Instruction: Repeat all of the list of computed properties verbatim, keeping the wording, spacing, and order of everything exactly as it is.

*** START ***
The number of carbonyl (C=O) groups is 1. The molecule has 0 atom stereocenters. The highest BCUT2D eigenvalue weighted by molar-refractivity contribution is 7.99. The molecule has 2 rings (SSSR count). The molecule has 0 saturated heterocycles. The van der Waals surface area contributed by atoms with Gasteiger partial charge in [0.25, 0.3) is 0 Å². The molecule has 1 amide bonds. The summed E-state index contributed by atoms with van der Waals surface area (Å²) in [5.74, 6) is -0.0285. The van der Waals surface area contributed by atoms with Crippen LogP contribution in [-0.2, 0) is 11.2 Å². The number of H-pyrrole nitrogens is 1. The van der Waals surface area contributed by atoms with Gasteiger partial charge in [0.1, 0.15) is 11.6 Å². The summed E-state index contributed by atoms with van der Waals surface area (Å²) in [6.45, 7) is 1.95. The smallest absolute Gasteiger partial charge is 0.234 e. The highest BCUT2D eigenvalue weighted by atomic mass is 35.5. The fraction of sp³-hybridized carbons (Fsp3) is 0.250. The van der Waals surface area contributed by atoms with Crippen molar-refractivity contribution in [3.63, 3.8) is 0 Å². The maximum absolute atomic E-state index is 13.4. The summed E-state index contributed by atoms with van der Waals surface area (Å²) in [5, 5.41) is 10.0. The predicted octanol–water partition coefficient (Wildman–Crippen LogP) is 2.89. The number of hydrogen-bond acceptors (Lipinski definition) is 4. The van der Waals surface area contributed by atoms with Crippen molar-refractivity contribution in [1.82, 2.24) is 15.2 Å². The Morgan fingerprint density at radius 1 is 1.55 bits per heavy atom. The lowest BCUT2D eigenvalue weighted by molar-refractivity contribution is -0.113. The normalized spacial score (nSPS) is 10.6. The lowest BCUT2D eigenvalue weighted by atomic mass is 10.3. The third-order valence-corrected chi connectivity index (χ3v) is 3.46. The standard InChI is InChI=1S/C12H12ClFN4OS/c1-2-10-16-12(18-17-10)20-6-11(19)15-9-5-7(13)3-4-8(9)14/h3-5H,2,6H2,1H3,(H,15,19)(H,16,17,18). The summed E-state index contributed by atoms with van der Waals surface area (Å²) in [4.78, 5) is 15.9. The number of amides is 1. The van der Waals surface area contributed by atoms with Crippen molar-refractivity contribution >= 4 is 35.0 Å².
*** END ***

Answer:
The number of carbonyl (C=O) groups is 1. The molecule has 0 atom stereocenters. The highest BCUT2D eigenvalue weighted by molar-refractivity contribution is 7.99. The molecule has 2 rings (SSSR count). The molecule has 0 saturated heterocycles. The van der Waals surface area contributed by atoms with Gasteiger partial charge in [0.25, 0.3) is 0 Å². The molecule has 1 amide bonds. The summed E-state index contributed by atoms with van der Waals surface area (Å²) in [5.74, 6) is -0.0285. The van der Waals surface area contributed by atoms with Crippen LogP contribution in [-0.2, 0) is 11.2 Å². The number of H-pyrrole nitrogens is 1. The van der Waals surface area contributed by atoms with Gasteiger partial charge in [0.1, 0.15) is 11.6 Å². The summed E-state index contributed by atoms with van der Waals surface area (Å²) in [6.45, 7) is 1.95. The smallest absolute Gasteiger partial charge is 0.234 e. The highest BCUT2D eigenvalue weighted by atomic mass is 35.5. The fraction of sp³-hybridized carbons (Fsp3) is 0.250. The van der Waals surface area contributed by atoms with Crippen molar-refractivity contribution in [3.63, 3.8) is 0 Å². The maximum absolute atomic E-state index is 13.4. The summed E-state index contributed by atoms with van der Waals surface area (Å²) in [5, 5.41) is 10.0. The predicted octanol–water partition coefficient (Wildman–Crippen LogP) is 2.89. The number of hydrogen-bond acceptors (Lipinski definition) is 4. The van der Waals surface area contributed by atoms with Crippen molar-refractivity contribution in [1.82, 2.24) is 15.2 Å². The Morgan fingerprint density at radius 1 is 1.55 bits per heavy atom. The lowest BCUT2D eigenvalue weighted by molar-refractivity contribution is -0.113. The normalized spacial score (nSPS) is 10.6. The lowest BCUT2D eigenvalue weighted by atomic mass is 10.3. The third-order valence-corrected chi connectivity index (χ3v) is 3.46. The standard InChI is InChI=1S/C12H12ClFN4OS/c1-2-10-16-12(18-17-10)20-6-11(19)15-9-5-7(13)3-4-8(9)14/h3-5H,2,6H2,1H3,(H,15,19)(H,16,17,18). The summed E-state index contributed by atoms with van der Waals surface area (Å²) in [4.78, 5) is 15.9. The number of amides is 1. The van der Waals surface area contributed by atoms with Crippen molar-refractivity contribution >= 4 is 35.0 Å².